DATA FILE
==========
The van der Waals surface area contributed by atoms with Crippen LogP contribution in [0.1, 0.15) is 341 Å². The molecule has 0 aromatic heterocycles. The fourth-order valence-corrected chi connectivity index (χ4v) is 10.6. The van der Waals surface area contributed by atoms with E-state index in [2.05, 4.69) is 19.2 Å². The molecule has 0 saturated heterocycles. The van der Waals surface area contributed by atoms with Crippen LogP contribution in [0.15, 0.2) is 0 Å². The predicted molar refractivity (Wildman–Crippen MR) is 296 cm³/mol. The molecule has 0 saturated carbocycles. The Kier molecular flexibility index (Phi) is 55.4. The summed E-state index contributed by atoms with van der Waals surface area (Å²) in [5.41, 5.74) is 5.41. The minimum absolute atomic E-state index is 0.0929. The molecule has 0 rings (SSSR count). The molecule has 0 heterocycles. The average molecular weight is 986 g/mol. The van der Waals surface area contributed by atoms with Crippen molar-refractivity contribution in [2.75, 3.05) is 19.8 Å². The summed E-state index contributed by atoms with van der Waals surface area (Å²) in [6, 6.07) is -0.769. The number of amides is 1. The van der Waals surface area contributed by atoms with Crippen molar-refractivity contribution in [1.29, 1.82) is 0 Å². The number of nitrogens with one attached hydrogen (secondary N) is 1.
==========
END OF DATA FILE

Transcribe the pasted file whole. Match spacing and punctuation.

The van der Waals surface area contributed by atoms with Crippen LogP contribution in [0.1, 0.15) is 341 Å². The molecule has 0 aromatic heterocycles. The fourth-order valence-corrected chi connectivity index (χ4v) is 10.6. The van der Waals surface area contributed by atoms with E-state index in [2.05, 4.69) is 19.2 Å². The molecule has 0 saturated heterocycles. The van der Waals surface area contributed by atoms with Crippen LogP contribution in [0.15, 0.2) is 0 Å². The predicted molar refractivity (Wildman–Crippen MR) is 296 cm³/mol. The molecule has 0 saturated carbocycles. The Kier molecular flexibility index (Phi) is 55.4. The summed E-state index contributed by atoms with van der Waals surface area (Å²) in [5.41, 5.74) is 5.41. The minimum absolute atomic E-state index is 0.0929. The molecule has 0 rings (SSSR count). The molecule has 0 heterocycles. The average molecular weight is 986 g/mol. The van der Waals surface area contributed by atoms with Crippen molar-refractivity contribution in [2.75, 3.05) is 19.8 Å². The summed E-state index contributed by atoms with van der Waals surface area (Å²) in [6, 6.07) is -0.769. The number of amides is 1. The van der Waals surface area contributed by atoms with Crippen molar-refractivity contribution in [1.29, 1.82) is 0 Å². The number of nitrogens with one attached hydrogen (secondary N) is 1.